Simple Definition of rhetorical
: of, relating to, or concerned with the art of speaking or writing formally and effectively especially as a way to persuade or influence people
of a question : asked in order to make a statement rather than to get an answer
Examples of rhetorical in a sentence
McKinney made her name in Georgia politics as a rhetorical bomb-thrower. Colleagues in the statehouse dubbed her “Hanoi Cynthia” after a 1991 speech denouncing the Persian Gulf War. —Bill Turque, Newsweek, 29 Nov. 1993
Clinton's acceptance speech evidenced some of the classical rhetorical devices such as paronomasia, or punning, and anaphora, or repetition of key words or phrases. —Leo McManus, English Today, October 1993
“Take that river down there, for instance. It conforms pretty much to the map, doesn't it?” I assumed he was asking a rhetorical question and kept my mouth shut. —Marshall Harrison, A Lonely Kind of War, 1989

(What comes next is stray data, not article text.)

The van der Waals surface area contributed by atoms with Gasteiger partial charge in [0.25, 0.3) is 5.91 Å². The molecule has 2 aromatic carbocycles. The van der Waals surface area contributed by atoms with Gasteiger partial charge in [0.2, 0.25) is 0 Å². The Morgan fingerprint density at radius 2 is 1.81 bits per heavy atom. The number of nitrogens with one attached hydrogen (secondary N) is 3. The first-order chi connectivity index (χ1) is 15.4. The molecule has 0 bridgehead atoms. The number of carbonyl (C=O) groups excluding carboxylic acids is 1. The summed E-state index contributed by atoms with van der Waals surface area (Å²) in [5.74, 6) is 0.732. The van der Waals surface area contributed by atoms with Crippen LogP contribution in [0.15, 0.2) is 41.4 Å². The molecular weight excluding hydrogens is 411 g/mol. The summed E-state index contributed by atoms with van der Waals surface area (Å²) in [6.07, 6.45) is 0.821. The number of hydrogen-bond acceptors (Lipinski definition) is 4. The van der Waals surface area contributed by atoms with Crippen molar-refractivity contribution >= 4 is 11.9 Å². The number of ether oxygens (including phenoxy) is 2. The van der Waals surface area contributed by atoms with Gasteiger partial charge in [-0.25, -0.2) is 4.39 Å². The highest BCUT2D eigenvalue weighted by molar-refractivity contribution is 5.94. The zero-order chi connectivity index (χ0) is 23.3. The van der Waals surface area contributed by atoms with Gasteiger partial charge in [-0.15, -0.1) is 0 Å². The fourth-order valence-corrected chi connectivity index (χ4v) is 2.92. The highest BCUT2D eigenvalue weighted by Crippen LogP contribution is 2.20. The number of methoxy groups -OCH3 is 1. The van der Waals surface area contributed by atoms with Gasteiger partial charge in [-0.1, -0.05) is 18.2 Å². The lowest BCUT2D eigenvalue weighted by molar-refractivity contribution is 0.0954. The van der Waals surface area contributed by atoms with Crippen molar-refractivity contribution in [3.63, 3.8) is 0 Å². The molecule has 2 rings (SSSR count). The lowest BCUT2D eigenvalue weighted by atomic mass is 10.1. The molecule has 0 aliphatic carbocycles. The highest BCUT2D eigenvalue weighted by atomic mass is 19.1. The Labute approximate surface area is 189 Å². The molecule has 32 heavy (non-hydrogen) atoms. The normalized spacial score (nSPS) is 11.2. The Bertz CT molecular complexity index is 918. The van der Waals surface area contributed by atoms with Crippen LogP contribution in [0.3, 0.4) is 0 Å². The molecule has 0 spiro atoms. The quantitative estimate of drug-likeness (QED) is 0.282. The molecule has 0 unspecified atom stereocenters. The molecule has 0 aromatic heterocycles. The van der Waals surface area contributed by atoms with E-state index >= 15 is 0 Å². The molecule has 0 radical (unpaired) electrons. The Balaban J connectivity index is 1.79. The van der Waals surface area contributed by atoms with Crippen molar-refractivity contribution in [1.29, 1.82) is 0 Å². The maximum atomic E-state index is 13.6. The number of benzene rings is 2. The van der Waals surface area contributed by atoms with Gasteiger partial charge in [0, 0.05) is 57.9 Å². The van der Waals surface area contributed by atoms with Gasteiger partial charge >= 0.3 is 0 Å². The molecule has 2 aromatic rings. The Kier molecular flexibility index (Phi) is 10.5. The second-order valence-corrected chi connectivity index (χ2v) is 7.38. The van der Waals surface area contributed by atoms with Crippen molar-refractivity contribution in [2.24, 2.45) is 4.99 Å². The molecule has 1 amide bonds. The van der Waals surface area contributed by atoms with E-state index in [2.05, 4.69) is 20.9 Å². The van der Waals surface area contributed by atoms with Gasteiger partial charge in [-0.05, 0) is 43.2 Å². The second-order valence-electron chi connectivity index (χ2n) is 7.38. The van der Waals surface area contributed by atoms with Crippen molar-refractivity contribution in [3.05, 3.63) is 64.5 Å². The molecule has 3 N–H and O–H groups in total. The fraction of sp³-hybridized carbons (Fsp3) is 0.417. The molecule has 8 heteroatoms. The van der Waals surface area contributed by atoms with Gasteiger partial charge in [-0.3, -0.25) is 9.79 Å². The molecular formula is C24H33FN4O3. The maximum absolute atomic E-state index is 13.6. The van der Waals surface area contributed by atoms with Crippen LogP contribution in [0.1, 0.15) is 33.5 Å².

… he [Thomas Wolfe] crammed his novels with lavish apostrophes to Life and Death and Loneliness and Sorrow, covering page after page with grandiose rhetorical flourishes … , pseudo-Homeric epithets … , wooden dialogue and pious homilies about “the brevity of our days.” —James Atlas, New York Times Book Review, 2 Dec. 1979
My question was rhetorical. I wasn't really expecting an answer.
<you can skip over the rhetorical passages and still get the gist of the essay>
Variants of rhetorical
rhetoricplay \ri-ˈtȯr-ik, -ˈtär-\
Origin and Etymology of rhetorical
First Known Use: 15th century
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